Still Moving

When June Jordan spoke out for Palestine

By Doreen St. Felix

Portrait of a woman seated on a chair

In Oakland, an eternal June Jordan looks to her right — toward the future — fixing her gaze on the Palestinian flag. The painter of the mural has placed a Black power fist to Jordan’s left, with a keffiyeh flowing between and wrapping her shoulders. The ending declaration of her poem, “Moving Towards Home, 1982,” is printed along the scarf’s edges. 

Jordan wrote the poem after reading an account of the Sabra and Shatila massacre that Israel unleashed upon the Palestinian people exiled to a refugee camp in Beirut during Israel’s invasion of Lebanon. Averse to the politics of pity, in this poem she wills herself not to speak of the atrocities. Instead, the speaker surrenders her Black American woman’s voice to the unnamed mother in the epitaph, who asks for her son Abu Fadi to be returned to her.   

Picture of a mural of June Jordan the Palestine flag, and black power fist
Courtesy of Corleone Brown / Unsplash

This is what Jordan, who died tragically of breast cancer in 2002, asks of us from the land of the dead: to give our voices over to our Palestinian brothers and sisters. To be willing to be possessed. Jordan brought us “Moving Towards Home” and her many other writings dedicated to the liberation of Palestine at great personal cost, as did many of her Black feminist peers. Throughout the 1980s, Jordan’s work was rejected by presses that had previously published her, and she was made a pariah by agents in the women’s movement, who charged her with antisemitism. Jordan held firm to a vision of Black radicalism that was international in its scope, even as a sense of interconnected struggle in continental America lost its grounding.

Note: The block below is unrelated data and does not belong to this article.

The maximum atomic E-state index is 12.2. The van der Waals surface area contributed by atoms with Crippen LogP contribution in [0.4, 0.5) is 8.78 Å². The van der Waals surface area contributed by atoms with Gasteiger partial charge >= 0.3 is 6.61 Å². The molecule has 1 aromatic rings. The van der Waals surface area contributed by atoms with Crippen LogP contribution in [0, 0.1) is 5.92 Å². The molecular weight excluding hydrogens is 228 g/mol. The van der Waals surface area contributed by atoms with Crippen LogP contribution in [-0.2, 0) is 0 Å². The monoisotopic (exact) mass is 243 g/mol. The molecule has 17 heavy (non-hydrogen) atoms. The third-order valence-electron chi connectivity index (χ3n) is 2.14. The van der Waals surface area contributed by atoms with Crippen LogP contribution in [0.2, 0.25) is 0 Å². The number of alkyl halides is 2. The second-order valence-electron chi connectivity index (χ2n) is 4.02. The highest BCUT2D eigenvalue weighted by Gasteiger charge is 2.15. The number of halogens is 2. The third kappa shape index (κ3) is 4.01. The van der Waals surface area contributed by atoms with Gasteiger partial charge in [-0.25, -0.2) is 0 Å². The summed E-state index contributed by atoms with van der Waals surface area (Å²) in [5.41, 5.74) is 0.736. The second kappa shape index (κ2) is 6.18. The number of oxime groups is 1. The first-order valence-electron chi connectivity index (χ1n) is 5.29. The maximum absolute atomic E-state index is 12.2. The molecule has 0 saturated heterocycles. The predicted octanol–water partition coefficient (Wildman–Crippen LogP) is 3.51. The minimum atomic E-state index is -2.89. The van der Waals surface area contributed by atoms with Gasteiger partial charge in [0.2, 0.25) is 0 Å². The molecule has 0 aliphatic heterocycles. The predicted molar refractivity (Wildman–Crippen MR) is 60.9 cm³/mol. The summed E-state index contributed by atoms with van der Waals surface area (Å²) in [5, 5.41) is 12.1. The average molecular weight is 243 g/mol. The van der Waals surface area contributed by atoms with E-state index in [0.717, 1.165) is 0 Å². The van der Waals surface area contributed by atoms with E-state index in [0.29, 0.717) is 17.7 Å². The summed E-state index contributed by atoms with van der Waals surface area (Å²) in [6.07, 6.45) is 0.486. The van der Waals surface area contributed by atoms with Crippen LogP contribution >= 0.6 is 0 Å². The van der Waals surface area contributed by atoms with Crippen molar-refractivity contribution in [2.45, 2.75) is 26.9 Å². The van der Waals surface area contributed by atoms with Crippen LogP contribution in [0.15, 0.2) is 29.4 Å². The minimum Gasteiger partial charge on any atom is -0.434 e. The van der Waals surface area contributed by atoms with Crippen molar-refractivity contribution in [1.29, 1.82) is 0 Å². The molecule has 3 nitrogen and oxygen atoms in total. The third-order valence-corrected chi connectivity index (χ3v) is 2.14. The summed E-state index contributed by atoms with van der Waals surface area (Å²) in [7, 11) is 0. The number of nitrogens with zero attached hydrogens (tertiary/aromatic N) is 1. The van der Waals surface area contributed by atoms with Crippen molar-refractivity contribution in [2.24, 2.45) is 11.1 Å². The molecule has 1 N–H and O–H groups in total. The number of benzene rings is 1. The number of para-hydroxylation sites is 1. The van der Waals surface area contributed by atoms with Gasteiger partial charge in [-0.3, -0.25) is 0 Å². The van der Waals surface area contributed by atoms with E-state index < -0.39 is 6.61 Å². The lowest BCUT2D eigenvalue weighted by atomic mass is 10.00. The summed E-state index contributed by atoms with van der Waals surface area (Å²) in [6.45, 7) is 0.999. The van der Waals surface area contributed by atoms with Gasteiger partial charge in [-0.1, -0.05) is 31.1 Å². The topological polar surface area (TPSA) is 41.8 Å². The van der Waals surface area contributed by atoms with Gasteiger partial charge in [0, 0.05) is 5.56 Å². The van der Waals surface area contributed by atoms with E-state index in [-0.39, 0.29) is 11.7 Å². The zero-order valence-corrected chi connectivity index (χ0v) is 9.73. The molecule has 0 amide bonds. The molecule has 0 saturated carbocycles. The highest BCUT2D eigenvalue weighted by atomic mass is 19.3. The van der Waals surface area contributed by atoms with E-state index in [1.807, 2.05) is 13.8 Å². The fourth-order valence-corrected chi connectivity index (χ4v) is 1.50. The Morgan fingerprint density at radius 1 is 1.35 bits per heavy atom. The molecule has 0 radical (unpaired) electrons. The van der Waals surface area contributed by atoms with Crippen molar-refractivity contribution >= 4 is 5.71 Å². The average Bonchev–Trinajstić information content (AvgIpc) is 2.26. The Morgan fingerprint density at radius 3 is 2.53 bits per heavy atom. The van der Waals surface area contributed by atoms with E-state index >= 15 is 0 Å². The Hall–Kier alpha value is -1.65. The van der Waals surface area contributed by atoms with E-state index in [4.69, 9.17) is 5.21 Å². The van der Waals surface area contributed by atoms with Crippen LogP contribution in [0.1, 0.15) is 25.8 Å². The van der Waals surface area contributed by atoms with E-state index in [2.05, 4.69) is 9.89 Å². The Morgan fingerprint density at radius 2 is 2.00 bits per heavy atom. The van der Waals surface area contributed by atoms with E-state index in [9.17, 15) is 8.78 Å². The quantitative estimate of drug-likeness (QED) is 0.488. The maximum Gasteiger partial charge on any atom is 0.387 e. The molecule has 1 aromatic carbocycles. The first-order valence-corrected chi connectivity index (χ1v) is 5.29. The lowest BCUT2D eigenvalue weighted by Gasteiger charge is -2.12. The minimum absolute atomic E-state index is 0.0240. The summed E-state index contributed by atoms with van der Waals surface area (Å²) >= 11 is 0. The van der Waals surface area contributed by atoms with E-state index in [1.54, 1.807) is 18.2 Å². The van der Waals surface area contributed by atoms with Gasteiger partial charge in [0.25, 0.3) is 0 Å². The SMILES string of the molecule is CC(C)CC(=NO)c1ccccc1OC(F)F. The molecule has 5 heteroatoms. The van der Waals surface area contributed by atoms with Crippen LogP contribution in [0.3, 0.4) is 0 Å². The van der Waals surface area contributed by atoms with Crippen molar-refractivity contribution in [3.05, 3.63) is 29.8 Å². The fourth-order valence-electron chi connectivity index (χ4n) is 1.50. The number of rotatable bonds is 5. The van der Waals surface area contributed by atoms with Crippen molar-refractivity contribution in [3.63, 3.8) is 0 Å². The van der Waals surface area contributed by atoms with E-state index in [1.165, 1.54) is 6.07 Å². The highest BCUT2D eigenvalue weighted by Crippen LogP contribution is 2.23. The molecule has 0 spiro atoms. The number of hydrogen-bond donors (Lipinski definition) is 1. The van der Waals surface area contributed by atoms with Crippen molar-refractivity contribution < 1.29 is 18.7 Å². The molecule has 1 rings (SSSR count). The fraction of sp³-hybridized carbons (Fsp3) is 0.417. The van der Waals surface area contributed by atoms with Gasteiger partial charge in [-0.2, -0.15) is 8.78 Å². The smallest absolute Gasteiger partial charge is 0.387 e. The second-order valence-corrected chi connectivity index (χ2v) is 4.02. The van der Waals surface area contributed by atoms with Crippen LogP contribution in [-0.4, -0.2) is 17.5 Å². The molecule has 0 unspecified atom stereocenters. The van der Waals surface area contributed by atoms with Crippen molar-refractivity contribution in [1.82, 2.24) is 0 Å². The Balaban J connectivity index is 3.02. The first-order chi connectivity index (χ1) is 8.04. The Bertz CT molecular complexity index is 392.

Jordan resisted the pull of American exceptionalism; she felt that the fate of Black people in the States was linked eternally to the fate of Palestinians, two peoples facing the same empire. A new generation feels the same pull. Some young lovers of liberation quote her exhortation today without knowing that they are quoting her: “I am born a Black woman and now. / I am become a Palestinian.” Language lives.

Doreen St. Félix is a writer for the New Yorker. She has been awarded the National Magazine Award for Criticism.